There’s a lot of what I call “Happy Meal” content out there. It kind of looks looks attractive and has nice packaging. But you eat it and, ultimately, you’re left feeling unsatisfied. The tension at the moment is that people have so many distractions and so many messages coming at them.
As storytellers and content creators, we have to figure out how we can make it easy for people to consume long-form content and how to create various entry points into a longer piece of content. That might look like various signposts that push people’s progress through the piece and give readers more space that invites them to consume that longer story.
— What piece of advice would you have for content marketers looking to boost the quality of their visual storytelling efforts?
Don’t go the easy route of stock photography. We’ve all made that mistake, and it’s very easy to fall into that trap. There are some services out there that provide free or low-cost photography and everybody uses them, so everybody ends up looking the same. Make sure you try and come up with your own visual identity.
Bite the bullet and say that you’re going to try to invest and do something different from early on, because it just gets harder to break out of that later. Suddenly, you’ll have to go to someone saying, “Hey, we need budget for design,” and they’ll reply, “You’ve been getting this free stuff for ages. Why don’t you keep using that?”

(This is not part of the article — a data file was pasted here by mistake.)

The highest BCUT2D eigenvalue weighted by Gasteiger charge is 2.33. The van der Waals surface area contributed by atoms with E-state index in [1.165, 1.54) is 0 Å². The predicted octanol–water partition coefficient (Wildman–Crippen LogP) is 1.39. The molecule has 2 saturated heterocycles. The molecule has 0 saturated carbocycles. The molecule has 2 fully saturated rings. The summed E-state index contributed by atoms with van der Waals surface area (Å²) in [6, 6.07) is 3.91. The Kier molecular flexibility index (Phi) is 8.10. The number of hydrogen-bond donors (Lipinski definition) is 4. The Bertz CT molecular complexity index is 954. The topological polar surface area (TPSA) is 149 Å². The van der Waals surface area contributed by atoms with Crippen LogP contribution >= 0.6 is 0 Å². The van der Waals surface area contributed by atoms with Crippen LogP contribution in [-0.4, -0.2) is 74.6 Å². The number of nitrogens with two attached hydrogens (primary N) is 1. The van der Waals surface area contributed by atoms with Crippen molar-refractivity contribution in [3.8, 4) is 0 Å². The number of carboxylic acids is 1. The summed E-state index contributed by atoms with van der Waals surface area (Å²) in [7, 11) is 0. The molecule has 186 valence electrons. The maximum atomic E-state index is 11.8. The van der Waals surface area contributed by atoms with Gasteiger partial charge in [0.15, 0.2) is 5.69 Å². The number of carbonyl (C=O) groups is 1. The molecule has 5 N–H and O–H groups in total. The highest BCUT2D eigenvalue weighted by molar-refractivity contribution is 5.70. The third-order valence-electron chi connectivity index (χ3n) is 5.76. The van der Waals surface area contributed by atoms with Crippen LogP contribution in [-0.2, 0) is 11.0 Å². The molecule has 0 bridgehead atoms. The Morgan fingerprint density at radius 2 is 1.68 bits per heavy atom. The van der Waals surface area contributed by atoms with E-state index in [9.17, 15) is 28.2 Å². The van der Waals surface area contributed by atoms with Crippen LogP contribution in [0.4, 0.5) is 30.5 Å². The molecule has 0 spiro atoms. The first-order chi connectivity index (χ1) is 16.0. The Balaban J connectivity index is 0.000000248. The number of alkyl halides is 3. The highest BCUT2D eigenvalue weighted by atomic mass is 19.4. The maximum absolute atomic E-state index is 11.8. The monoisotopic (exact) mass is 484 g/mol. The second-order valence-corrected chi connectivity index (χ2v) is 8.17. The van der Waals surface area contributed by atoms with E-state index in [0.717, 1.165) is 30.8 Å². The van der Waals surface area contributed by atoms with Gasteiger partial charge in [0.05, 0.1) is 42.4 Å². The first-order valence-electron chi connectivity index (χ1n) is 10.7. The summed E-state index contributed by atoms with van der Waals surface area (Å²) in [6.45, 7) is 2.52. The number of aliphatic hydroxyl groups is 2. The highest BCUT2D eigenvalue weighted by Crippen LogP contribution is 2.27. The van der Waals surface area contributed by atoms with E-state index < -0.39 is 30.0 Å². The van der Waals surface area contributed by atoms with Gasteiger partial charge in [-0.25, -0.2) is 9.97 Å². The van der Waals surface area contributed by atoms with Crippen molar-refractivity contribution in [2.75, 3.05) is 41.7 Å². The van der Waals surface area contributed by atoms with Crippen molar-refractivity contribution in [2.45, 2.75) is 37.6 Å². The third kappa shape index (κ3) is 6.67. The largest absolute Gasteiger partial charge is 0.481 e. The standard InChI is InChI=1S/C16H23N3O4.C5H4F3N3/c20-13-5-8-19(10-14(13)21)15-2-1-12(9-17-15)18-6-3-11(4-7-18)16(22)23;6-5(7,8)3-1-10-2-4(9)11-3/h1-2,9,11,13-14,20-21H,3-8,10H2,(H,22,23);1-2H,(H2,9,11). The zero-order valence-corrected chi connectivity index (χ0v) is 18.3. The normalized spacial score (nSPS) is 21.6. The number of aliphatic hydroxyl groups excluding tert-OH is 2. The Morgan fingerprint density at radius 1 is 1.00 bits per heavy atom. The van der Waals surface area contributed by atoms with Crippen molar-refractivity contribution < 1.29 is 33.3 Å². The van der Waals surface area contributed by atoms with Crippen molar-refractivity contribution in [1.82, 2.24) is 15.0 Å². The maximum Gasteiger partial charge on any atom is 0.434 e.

You’ve got to invest more time on making sure that all the elements in a piece of content really work together
— You’ve said that imagery and words should take the same seat at the table. Is that the case at Intercom?
That’s what we aspire to, but I wouldn’t say we’re there yet. We’re certainly closer than other organizations I’ve worked at, but that should be the aspiration across the board. People have five senses, so if you’re just having them look at the words on a screen, you’re missing a trick. There’s visual, there’s video – there are so many elements you can bring into play.
— Can you share any interesting visual trends you’ve noticed lately?
We’re seeing a lot of mixed media efforts that I think are quite exciting, like podcasts that have visual elements. There’s a visual podcast tool called Entale that basically allows you to turn your podcast into a video where you can drop in still images, illustrations, and embedded show notes, so that as people listen, they can get the visual stimulation and experience as well. Facebook’s using it with their “Grow” podcast. I think we’ll be seeing much more interesting things happening in the mixed- and multi-media space in this respect.
— Do you have a content marketing mantra for the year ahead?
I’ve got a post-it note on my MacBook right now that says, “Do less better.” I think that’s the key thing for us. It’s not about publishing 250 posts in a year; it’s about publishing 100 and making sure that the quality standards for each one of them are higher than they ever were before.
You’ve got to invest more on making sure that all the elements going into a piece of content – the words, the images, the illustrations, the video – that they really work together. Because as content marketers, you need to make sure you stand out from the crowd. And a lot of people still make the mistake of thinking of imagery last, even though it’s the first thing a reader sees.